LOS ANGELES (Nov. 25)
Michael Milken, the junk-bond wizard who was sentenced last week to 10 years in prison, is judged in his hometown more by his good deeds than by his felonies.
Milken was born and still resides in the suburban San Fernando Valley area of Los Angeles, which has benefited greatly from his wealth. Through his three charitable family foundations, he has been the largest benefactor of the city’s Jewish institutions.
Up-to-date figures on the capital and disbursements of his foundations are hard to come by, but by the end of 1987 they had totaled close to $100 million to some 200 different programs, with $183 million remaining in assets.
During the past three years, Milken has actually stepped up his rate of giving. It is estimated that currently more than 500 programs, about half in the field of education, are recipients of his largess.
No more than 25 percent of all grants have gone to Jewish institutions or programs, but even that fraction is enough to rank Milken as the community’s No. 1 giver.
The major beneficiaries are the Jewish Federation Council of Greater Los Angeles, which received $5 million in one grant alone to erect the Bernard Milken Jewish Community Campus, named for Milken’s father.
Next in line is Stephen Wise Temple, which has received grants in the millions of dollars. Milken, his brother Lowell, and their families are long-time members of the Reform congregation. Their children attended its day school, and , until his conviction, Michael Milken frequently showed up as a volunteer math teacher.
‘GOOD JEWISH BOYS’
Other large recipients include the United Jewish Fund, the University of Judaism and Valley Beth Shalom Temple (both Conservative institutions) and the Simon Wiesenthal Center for Holocaust studies. In a typical gesture, Milken secretly purchased, for $165,000, a set of letters written by Anne Frank for the Wiesenthal Center’s planned Museum of Tolerance.
Lesser but still substantial sums have gone to the American Jewish Congress, Anti-Defamation League of B’nai B’rith, Hebrew Union College, Jewish old-age homes and Jewish day schools.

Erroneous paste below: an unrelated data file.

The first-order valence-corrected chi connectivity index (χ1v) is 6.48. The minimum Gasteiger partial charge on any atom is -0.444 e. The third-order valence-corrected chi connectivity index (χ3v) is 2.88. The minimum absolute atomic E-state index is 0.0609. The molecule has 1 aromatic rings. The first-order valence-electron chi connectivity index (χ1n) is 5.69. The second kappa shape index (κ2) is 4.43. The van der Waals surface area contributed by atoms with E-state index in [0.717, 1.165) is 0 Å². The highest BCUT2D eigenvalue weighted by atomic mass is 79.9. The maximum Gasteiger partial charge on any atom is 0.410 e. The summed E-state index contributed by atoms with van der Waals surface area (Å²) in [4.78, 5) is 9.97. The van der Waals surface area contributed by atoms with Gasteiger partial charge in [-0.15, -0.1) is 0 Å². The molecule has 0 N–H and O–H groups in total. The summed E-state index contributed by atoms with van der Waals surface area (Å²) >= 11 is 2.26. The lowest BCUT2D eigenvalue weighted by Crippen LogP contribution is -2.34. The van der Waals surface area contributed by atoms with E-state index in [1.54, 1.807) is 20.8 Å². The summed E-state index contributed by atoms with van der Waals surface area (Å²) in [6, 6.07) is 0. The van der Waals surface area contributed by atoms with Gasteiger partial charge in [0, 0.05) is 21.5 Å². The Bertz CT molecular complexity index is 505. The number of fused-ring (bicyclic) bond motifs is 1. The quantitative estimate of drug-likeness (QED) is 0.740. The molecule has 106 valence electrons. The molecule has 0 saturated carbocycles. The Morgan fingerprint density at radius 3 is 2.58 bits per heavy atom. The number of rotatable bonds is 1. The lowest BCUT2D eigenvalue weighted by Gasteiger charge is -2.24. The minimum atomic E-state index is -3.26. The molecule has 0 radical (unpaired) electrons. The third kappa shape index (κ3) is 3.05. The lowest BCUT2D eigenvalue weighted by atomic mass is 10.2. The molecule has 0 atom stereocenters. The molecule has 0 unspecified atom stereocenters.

There is no complete inventory of Israeli programs aided by Milken, but according to Metukah Benjamin, the Wise Temple educational director and a good friend of the Milkens, the list is substantial.
Included are three schools and a teacher-incentive program in the West Bank settlement of Ariel; science and computer labs in Druse villages; and the Gesher educational center, designed to bridge religious differences within Israel.
There is a Milken Wing at the Assaf Harofeh hospital, as well as major funding for the Children’s Medical Center, the ILAN sports center for the disabled, Everyman’s University in Tel Aviv and the Yad Vashem Holocaust memorial authority.
When Milken was first indicted on securities fraud charges, there was considerable concern that the government might freeze the millions of dollars received by educational and charitable groups, on the grounds that Milken’s money was obtained illegally. Apparently these fears have proved unfounded.
In contrast to many large Jewish givers, Milken has generally kept a low profile, has lived unostentatiously and has largely shunned personal publicity. His charities for various programs are customarily acknowledged merely by a line in small print, “Funded by the Milken Family Foundations.”
Rabbi Isaiah Zeldin of Wise Temple some months ago spoke for most beneficiaries when he described Michael and Lowell Milken, the wealthiest congregants in his affluent congregation, as “very modest people, who are loyal to their friends and deeply concerned with Jewish education. They really are good Jewish boys.”